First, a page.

“I am not more worried now than during previous falls – they are regularly followed by rises. It seems as though the logic is that it goes up, then down, then up, then down, then up,” he told news agency TT.
“The real economy is strong in Sweden and in the world at large, but it’s clearly more vulnerable now than it used to be, so in that sense one could be worried,” he added.
The Stockholm exchange fell heavily on Tuesday afternoon, following earlier falls in the morning and similar performances from other world markets. Both Tokyo and the Nasdaq have experienced sharp falls, as have most European markets.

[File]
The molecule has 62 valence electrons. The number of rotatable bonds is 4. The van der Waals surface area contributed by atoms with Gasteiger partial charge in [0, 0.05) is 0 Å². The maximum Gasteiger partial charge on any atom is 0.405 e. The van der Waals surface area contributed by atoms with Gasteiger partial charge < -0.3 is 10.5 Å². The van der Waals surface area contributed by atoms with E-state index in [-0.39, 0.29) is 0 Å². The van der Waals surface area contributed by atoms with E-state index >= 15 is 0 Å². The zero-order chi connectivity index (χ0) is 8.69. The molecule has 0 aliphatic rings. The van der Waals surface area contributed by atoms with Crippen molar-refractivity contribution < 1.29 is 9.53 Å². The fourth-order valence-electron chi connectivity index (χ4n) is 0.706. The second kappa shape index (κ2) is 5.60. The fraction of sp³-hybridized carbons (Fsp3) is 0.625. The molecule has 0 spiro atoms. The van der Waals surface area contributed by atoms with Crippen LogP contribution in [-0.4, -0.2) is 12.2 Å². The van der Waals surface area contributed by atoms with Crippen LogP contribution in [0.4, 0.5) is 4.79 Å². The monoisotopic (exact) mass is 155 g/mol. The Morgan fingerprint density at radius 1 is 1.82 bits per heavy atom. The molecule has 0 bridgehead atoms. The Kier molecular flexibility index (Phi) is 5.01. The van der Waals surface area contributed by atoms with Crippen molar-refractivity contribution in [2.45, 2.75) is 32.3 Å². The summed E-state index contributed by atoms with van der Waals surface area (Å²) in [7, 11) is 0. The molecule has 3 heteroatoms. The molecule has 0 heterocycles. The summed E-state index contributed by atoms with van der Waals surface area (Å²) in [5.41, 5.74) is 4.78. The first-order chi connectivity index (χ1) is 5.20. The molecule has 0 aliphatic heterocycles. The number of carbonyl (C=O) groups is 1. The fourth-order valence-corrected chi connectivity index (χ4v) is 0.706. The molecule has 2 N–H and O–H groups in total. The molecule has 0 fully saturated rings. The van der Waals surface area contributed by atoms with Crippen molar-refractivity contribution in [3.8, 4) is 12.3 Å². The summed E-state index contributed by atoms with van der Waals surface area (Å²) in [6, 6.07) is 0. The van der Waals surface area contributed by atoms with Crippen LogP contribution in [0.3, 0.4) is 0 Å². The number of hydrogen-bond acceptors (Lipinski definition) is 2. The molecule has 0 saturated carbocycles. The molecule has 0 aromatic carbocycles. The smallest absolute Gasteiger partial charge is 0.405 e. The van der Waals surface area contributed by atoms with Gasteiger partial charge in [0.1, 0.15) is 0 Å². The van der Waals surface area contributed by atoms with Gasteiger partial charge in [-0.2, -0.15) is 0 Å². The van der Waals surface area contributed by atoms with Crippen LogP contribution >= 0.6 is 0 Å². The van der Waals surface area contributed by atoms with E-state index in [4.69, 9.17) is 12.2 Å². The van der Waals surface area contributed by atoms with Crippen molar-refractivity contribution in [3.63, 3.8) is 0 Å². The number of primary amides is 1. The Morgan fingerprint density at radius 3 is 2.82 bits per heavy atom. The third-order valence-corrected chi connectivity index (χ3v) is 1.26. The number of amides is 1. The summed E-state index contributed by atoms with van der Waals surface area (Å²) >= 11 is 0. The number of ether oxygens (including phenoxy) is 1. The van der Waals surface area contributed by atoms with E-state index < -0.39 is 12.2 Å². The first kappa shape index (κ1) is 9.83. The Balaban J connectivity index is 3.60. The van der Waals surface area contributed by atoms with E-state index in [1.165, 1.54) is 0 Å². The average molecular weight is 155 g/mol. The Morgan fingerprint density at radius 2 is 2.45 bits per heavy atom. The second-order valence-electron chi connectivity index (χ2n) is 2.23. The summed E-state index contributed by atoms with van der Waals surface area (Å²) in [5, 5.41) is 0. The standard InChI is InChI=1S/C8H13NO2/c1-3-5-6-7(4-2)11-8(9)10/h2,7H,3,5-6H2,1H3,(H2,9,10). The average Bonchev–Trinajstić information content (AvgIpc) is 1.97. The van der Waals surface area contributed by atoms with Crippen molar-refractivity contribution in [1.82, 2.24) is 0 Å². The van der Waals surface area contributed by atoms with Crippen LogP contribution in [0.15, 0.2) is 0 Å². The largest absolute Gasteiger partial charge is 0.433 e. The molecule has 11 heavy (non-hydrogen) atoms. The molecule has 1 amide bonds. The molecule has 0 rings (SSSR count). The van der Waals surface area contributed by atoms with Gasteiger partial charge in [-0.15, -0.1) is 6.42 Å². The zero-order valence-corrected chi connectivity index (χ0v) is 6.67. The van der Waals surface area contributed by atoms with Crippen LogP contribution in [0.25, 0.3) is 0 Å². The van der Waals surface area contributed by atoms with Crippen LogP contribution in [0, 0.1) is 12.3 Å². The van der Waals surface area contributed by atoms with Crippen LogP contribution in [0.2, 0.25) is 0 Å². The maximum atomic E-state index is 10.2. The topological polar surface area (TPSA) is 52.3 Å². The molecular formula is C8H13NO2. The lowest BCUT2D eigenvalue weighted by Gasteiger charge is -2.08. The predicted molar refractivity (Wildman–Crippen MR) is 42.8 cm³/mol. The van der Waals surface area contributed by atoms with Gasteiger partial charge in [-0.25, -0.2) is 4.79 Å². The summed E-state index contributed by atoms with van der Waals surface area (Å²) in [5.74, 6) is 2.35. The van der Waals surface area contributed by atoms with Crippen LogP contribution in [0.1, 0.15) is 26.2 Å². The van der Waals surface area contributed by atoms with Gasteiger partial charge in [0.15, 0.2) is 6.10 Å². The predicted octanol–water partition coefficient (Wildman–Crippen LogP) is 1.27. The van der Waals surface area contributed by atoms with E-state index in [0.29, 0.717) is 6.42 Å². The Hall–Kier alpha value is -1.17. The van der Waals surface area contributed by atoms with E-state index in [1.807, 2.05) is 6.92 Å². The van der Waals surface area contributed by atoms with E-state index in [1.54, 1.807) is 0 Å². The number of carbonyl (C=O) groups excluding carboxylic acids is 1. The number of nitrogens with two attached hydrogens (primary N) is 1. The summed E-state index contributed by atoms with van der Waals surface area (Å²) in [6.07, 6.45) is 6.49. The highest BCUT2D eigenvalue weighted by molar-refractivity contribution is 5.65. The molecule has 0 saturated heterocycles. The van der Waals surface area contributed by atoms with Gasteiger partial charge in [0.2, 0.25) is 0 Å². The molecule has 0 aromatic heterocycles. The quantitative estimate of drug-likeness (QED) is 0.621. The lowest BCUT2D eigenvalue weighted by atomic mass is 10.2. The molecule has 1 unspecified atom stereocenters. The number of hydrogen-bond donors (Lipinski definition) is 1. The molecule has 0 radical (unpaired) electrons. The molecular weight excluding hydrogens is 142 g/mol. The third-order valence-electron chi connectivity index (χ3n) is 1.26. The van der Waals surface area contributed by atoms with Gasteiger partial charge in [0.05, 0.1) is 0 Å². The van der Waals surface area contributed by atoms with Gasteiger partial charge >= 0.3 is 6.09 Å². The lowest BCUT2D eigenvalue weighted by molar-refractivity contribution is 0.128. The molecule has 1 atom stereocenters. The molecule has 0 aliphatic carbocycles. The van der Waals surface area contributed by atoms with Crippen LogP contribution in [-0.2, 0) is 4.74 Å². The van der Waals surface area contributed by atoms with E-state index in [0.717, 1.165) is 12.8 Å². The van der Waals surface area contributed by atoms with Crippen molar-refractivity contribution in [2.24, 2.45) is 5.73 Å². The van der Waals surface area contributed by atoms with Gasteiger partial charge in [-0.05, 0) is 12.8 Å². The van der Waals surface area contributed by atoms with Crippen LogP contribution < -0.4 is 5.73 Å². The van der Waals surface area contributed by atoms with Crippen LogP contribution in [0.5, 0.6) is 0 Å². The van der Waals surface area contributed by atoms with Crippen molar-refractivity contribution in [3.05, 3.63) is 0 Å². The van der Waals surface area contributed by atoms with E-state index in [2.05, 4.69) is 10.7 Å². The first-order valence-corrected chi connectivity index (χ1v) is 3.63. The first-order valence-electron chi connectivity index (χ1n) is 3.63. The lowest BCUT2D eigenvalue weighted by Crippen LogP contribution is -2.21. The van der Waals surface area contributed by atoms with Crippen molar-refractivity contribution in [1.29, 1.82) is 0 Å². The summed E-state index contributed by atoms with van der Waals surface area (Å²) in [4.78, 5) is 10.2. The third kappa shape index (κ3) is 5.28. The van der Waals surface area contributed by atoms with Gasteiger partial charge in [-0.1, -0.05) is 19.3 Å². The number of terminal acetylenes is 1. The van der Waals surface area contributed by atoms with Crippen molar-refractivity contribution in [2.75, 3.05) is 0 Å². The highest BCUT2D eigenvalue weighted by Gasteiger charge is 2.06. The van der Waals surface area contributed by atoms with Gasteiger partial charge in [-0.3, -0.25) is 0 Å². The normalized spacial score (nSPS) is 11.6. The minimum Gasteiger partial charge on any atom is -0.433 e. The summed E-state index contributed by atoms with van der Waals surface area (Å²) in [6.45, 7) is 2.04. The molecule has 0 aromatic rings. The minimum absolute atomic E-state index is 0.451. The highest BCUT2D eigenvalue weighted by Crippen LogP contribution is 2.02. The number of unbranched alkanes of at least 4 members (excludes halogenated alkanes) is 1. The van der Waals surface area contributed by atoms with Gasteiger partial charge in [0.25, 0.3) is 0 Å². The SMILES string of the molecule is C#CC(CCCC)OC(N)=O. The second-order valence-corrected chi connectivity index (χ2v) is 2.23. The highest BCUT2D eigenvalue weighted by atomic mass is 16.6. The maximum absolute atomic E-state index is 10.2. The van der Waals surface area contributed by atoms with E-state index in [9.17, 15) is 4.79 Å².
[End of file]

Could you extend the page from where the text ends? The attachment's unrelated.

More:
At 2pm, the OMXS index was down 3.7 percent to 281.1, while the OMXS30 index was down 3.2 percent to 873.2. European index Eurotop 100 fell 2.5 percent.
Shares in large Swedish companies in many sectors fell heavily – Ericsson by 3.7 percent, engineering company SKF by 4.6 percent and SEB by 4 percent. Pharmaceutical company AstraZeneca was least affected of major Swedish companies, falling just 0.4 percent.
Commodities took the greatest beating. Vostok Nafta fell 10.4 percent and Lundin Mining by 12 percent.
“It’s a bit like a dog chasing its own tail. One person sells because the next person is selling,” said Henrik Moberg, finance analyst at Fischer Partners.
“But fundamentally this is because short rates are on the way up globally.”